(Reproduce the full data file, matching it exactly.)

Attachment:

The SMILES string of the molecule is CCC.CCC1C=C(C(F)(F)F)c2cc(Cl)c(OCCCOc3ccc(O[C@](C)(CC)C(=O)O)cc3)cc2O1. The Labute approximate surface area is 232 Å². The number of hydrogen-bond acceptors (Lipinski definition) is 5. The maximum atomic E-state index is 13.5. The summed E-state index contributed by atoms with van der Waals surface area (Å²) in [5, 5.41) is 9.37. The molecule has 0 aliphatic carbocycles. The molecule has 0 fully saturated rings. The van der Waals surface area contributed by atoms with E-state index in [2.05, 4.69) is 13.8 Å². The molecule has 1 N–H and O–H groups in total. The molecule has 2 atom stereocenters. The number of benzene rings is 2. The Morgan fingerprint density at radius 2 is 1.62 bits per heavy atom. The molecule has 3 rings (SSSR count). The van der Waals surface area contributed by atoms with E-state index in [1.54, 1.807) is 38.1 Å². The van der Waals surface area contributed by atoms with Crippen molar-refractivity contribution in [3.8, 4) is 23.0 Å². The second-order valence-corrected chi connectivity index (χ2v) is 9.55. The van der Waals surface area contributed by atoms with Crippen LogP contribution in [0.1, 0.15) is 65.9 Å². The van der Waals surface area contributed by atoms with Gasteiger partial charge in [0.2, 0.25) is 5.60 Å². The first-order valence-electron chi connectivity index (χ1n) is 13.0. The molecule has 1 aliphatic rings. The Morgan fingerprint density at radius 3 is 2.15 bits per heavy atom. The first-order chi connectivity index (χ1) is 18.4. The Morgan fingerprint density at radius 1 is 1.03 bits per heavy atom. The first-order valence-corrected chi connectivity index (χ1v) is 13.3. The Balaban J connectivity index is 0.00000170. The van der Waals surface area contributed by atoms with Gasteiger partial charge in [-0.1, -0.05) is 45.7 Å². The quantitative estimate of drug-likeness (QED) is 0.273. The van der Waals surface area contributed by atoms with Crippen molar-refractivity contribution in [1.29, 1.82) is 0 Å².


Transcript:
The SMILES string of the molecule is CCC.CCC1C=C(C(F)(F)F)c2cc(Cl)c(OCCCOc3ccc(O[C@](C)(CC)C(=O)O)cc3)cc2O1. The Labute approximate surface area is 232 Å². The number of hydrogen-bond acceptors (Lipinski definition) is 5. The maximum atomic E-state index is 13.5. The summed E-state index contributed by atoms with van der Waals surface area (Å²) in [5, 5.41) is 9.37. The molecule has 0 aliphatic carbocycles. The molecule has 0 fully saturated rings. The van der Waals surface area contributed by atoms with E-state index in [2.05, 4.69) is 13.8 Å². The molecule has 1 N–H and O–H groups in total. The molecule has 2 atom stereocenters. The number of benzene rings is 2. The Morgan fingerprint density at radius 2 is 1.62 bits per heavy atom. The molecule has 3 rings (SSSR count). The van der Waals surface area contributed by atoms with E-state index in [1.54, 1.807) is 38.1 Å². The van der Waals surface area contributed by atoms with Crippen molar-refractivity contribution in [3.8, 4) is 23.0 Å². The second-order valence-corrected chi connectivity index (χ2v) is 9.55. The van der Waals surface area contributed by atoms with Crippen LogP contribution in [0.1, 0.15) is 65.9 Å². The van der Waals surface area contributed by atoms with Gasteiger partial charge in [0.2, 0.25) is 5.60 Å². The first-order valence-electron chi connectivity index (χ1n) is 13.0. The molecule has 1 aliphatic rings. The Morgan fingerprint density at radius 3 is 2.15 bits per heavy atom. The first-order chi connectivity index (χ1) is 18.4. The Morgan fingerprint density at radius 1 is 1.03 bits per heavy atom. The first-order valence-corrected chi connectivity index (χ1v) is 13.3. The Balaban J connectivity index is 0.00000170. The van der Waals surface area contributed by atoms with Gasteiger partial charge in [-0.1, -0.05) is 45.7 Å². The quantitative estimate of drug-likeness (QED) is 0.273. The van der Waals surface area contributed by atoms with Crippen molar-refractivity contribution in [1.29, 1.82) is 0 Å².